Among several genes involved in fear memory formation, BDNF has been implicated in synaptic plasticity and learning and memory. BDNF has been shown to play a critical role in the induction and maintenance of LTP as well as hippocampal-dependent learning. With regard to emotional learning, such as fear conditioning (FC), Hall et al.27 reported that BDNF mRNA expression is upregulated in the hippocampal CA1 region 24 h after contextual FC, suggesting that BDNF signaling may contribute to synaptic plasticity in this form of learning. Liu et al.28 investigated the functional role of BDNF signaling in FC using BDNF heterozygous null (BDNF+/- mice. BDNF+/- mice showed severe impairment of contextual FC, whereas tone learning remained intact. Moreover, these learning deficits could be partially reversed by chronic intraparenchymal administration of recombinant BDNF protein into the hippocampus.
Despite emerging evidence regarding the behavioral and neural mechanisms of fear acquisition and expression, to our knowledge, previous studies were undertaken only in normal rodents, but rodent models of PTSD have not yet been examined in this regard. The single prolonged stress (SPS) paradigm proposed by Liberzon et al.29,30 is considered to be an appropriate animal model of PTSD. SPS consists of 3 stages: restraint for 2 h, forced swim for 20 min, and ether anesthesia.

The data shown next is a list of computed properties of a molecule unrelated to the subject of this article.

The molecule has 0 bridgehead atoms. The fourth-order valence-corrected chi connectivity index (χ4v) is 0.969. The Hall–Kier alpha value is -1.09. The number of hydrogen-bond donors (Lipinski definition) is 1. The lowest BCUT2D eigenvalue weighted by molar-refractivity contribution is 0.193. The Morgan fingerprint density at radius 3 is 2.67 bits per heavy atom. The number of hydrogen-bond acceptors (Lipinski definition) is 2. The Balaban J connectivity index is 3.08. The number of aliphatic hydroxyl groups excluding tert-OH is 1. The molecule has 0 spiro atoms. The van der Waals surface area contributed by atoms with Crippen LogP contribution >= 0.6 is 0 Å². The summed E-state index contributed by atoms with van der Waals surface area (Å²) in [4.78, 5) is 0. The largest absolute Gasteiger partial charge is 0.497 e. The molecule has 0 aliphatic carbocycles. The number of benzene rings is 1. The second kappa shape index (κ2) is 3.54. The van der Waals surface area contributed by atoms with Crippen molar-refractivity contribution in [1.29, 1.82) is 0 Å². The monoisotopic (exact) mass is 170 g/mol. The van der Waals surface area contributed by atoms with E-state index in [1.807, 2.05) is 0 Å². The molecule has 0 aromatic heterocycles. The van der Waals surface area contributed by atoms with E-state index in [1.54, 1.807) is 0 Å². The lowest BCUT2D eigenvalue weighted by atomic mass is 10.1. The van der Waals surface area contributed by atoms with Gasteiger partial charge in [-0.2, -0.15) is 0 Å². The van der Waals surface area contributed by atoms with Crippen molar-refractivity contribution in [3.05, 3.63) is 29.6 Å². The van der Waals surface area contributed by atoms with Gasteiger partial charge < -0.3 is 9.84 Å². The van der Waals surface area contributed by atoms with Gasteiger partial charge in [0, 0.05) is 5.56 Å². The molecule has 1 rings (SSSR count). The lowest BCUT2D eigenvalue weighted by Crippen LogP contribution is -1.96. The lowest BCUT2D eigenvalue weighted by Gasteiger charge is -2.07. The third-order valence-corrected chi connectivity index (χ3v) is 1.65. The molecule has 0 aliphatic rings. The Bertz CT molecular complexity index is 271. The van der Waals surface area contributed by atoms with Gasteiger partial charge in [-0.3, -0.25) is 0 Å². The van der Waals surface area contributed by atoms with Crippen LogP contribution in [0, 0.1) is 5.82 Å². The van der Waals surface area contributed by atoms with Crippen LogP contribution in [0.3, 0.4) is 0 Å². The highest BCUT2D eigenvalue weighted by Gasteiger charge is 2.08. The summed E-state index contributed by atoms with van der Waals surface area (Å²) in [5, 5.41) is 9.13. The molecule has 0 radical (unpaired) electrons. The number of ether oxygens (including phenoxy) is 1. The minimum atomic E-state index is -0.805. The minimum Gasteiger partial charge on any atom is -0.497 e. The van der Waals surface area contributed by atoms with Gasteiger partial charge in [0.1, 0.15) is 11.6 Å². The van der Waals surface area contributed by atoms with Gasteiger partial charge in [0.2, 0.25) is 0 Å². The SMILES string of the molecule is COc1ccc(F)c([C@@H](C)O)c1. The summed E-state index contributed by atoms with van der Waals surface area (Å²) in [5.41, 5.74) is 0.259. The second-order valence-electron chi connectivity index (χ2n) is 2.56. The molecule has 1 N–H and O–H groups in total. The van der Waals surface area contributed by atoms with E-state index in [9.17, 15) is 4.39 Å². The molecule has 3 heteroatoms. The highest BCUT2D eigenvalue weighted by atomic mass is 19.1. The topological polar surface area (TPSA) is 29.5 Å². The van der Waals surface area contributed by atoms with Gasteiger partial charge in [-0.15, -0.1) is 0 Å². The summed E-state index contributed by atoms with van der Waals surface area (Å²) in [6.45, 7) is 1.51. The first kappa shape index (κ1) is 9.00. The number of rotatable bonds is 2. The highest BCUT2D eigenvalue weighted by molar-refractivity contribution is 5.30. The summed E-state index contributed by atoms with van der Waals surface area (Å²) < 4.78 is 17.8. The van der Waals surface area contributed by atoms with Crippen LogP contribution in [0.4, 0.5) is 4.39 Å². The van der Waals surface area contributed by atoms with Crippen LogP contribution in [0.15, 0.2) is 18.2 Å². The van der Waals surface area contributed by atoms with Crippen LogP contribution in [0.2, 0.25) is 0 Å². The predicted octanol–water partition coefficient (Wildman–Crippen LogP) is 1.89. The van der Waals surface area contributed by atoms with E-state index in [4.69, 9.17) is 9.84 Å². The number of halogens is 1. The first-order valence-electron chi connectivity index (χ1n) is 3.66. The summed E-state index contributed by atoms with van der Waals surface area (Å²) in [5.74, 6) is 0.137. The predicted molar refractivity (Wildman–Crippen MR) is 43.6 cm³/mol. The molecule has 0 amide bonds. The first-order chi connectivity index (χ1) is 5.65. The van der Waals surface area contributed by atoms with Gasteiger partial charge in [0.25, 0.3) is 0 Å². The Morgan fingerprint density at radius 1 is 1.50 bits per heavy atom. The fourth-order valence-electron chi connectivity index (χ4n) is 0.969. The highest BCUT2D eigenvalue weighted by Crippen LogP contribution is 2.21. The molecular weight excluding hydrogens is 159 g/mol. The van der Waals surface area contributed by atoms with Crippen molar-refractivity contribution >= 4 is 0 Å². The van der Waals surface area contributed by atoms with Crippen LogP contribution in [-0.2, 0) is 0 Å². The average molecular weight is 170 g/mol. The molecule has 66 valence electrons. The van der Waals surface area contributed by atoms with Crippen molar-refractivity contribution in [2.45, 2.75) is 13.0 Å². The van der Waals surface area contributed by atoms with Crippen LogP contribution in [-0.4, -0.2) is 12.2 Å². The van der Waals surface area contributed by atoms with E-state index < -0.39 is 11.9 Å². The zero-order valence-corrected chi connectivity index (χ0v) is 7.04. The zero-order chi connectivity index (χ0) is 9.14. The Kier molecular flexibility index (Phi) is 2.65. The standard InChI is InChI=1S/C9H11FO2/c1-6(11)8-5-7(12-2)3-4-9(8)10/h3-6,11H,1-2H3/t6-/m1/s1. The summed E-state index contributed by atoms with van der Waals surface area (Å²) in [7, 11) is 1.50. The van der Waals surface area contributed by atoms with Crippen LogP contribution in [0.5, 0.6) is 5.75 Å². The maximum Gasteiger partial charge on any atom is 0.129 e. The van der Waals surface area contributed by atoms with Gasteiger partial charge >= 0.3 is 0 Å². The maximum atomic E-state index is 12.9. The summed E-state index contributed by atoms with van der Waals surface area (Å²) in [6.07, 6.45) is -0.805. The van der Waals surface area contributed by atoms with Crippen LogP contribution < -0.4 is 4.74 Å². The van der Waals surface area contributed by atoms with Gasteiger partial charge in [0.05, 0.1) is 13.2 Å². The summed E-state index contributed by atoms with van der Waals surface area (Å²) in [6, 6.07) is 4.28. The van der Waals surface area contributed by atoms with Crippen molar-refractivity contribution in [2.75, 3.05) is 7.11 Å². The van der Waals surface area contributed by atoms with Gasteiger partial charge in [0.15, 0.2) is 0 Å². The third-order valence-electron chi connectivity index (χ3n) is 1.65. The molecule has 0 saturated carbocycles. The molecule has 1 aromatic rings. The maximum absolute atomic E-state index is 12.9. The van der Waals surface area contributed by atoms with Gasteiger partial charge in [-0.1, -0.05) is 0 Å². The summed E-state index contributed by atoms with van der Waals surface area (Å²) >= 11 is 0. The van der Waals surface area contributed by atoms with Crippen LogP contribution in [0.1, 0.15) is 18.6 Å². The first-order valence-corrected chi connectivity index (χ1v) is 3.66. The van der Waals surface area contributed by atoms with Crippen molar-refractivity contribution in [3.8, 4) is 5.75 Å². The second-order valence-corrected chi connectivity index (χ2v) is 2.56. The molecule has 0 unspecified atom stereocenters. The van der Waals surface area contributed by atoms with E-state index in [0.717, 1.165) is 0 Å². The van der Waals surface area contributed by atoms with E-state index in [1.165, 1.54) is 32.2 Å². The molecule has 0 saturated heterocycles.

We examined the enhancement of fear memory acquisition using the contextual fear test in SPS rats. After a 1-week acclimatization period, rats were randomly assigned to 2 groups (SPS or sham). FC was conducted 7 days after SPS. The rats were placed in a conditioning chamber (325W×280H×500D mm) and then exposed to a 180-s conditioning context without any stimulation (i.e., a tone). Immediately after that, they received a 4-s, 0.8 mA footshock. Twenty-four hours after FC, freezing behavior was measured for 5 min. We then examined the influence of contextual FC on the hippocampal mRNA levels of total BDNF and 4 BDNF exons (I, II, IV, and VI) by RT-PCR, and we subsequently assessed BDNF protein levels by ELISA. To elucidate the mechanism by which transcription of the BDNF gene is affected in response to FC in SPS rats, we evaluated hippocampal total histone acetylation by western blotting, and histone acetylation levels at each promoter of the BDNF gene in the hippocampus was measured by ChIP assay followed by RT-PCR. Hippocampal tissues were excised following decapitation before and 2 h after FC.